The ability to drain infected fluid collections (abscesses) percutaneously (through the skin) has represented one of the most significant developments in medicine in recent years. Prior to the development of percutaneous abscess drainage, it was invariable necessary for the patient to undergo major surgery in order that the infected fluid cavity be removed. With the ready availability of ultrasound and CT, most percutaneous abscess drainages are performed using one of these modalities for guidance of the needle and subsequently catheter into the fluid collections.
What are the indications?
Despite the widespread use and availability of antibiotics, most infected fluid collections that are within the abdominal cavity need to be treated actively either by percutaneous drainage or by surgery. Nowadays we have such sophisticated imaging available that most intra-abdominal or intra-pelvic abscesses can be drained percutaneously. The abcesses themselves may be within an organ such as the liver, or may be free within the pericorneal cavity.
What preparation is needed?
Once the diagnosis of an abscess has been made, essentially no preparation is required. If the procedure is to be performed using ultrasound for guidance it is possible to perform the procedure portably on the floor or on the intensive care unit by the patients bedside, where if CT is to be used the patient has to be transported down to the CT scan suite.
How is the procedure performed?
The procedure is explained in detail to the patient with associated possible complications and once the patient agrees to the procedure, written and informed consent is obtained. Ultrasound or CT is used to locate the abscess and to provide guidance for the site of needle insertion. In the case of ultrasound, direct visualization of the needle being inserted into the abscess is performed. If CT is used for guidance, CT scans are obtained intermittently to ensure that the needle is in the correct location. Once the needle is in the fluid collection this is exchanged for a wire and subsequently a drainage catheter which is a long thin plastic tube which coils in the abscess and this in turn is connected to provide free drainage of the infected fluid collection. The imaging can confirm correct placement of the catheter and subsequently over the next few days ensure that the abscess is being drained satisfactorily.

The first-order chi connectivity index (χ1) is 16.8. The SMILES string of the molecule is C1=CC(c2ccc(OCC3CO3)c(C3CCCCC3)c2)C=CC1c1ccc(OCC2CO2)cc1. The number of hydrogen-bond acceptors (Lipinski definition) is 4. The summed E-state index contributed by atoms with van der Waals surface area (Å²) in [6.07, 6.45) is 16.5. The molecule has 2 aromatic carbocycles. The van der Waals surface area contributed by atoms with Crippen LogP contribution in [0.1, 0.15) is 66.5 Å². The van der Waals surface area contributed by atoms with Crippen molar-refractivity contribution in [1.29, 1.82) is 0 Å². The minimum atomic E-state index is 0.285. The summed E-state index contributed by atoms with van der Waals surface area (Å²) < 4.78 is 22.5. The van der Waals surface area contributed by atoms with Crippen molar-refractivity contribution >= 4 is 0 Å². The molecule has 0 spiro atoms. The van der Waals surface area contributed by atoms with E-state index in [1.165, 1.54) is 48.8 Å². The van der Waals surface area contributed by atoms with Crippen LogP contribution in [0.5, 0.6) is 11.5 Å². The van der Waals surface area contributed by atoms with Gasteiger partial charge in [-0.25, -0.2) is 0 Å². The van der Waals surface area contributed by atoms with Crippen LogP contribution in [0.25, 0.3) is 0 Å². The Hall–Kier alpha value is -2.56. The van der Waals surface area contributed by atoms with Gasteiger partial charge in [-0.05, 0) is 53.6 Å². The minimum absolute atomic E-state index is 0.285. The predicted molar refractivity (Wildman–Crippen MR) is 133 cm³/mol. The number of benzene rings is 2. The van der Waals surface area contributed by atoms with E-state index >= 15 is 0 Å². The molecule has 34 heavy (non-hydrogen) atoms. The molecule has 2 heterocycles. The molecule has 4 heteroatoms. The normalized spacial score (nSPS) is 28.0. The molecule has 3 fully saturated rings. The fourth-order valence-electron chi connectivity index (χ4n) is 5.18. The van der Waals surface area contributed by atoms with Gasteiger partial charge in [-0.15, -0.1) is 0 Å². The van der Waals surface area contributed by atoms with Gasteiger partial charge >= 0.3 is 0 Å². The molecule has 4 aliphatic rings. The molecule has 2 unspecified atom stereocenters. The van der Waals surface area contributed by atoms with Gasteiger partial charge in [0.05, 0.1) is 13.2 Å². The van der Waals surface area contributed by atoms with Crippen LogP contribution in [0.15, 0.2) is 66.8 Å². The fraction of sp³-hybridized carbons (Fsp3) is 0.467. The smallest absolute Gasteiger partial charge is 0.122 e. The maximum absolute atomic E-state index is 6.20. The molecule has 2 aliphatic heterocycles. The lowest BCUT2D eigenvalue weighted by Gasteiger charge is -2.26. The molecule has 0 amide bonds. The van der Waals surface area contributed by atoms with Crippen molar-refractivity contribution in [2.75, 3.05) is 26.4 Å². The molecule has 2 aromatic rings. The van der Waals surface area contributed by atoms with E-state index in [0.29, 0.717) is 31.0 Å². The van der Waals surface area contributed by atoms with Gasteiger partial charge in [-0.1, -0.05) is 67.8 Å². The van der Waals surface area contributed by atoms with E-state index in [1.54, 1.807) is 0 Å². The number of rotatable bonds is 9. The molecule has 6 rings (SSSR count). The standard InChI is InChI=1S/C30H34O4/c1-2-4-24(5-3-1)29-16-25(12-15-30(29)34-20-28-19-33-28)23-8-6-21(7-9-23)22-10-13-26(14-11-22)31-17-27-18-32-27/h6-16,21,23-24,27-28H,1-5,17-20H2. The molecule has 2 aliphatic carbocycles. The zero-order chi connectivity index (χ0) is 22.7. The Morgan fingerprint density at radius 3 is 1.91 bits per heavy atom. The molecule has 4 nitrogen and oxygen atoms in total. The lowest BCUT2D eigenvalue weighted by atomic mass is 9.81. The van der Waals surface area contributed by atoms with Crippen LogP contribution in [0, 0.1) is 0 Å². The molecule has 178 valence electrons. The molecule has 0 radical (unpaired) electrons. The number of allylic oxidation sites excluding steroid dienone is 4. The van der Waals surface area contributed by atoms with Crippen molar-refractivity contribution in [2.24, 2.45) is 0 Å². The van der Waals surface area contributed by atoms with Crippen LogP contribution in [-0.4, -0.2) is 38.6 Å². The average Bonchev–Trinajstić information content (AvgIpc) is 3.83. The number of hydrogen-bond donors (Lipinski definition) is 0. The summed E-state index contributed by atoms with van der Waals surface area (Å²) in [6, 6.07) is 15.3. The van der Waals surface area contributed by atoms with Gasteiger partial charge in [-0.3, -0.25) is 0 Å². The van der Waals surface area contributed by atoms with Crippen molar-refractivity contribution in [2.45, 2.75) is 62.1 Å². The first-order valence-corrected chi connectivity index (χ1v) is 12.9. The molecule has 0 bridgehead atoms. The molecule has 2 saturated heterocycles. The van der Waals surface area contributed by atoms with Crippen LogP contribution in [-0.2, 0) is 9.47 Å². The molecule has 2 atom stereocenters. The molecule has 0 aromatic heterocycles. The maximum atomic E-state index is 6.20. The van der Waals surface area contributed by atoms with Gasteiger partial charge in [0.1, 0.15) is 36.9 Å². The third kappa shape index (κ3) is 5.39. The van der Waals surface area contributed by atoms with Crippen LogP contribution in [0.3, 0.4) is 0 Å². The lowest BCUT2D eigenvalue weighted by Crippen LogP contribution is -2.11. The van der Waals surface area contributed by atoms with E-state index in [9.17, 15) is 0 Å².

What happens after the procedure?
The catheter remains in the abscess cavity and exits through the patients skin usually into the abdominal wall where it is connected to free drainage. The patient is asked to observe carefully the catheter to ensure that is does not displaced although this rarely happens. Once drainage from the catheter reduces to a minimum confirmation of resolution of abscess with subsequent image will follow, followed by the removal of the catheter itself.
What are the complications?
As with any interventional procedure and the placement of needles within the abdominal cavity there is a risk of infection, bleeding or perforation of bowel. However, with sophisticated imaging equipment and appropriate expertise these risks are very small and the benefits of percutaneous drainage of abscess cavities significantly outweigh any risk of complication.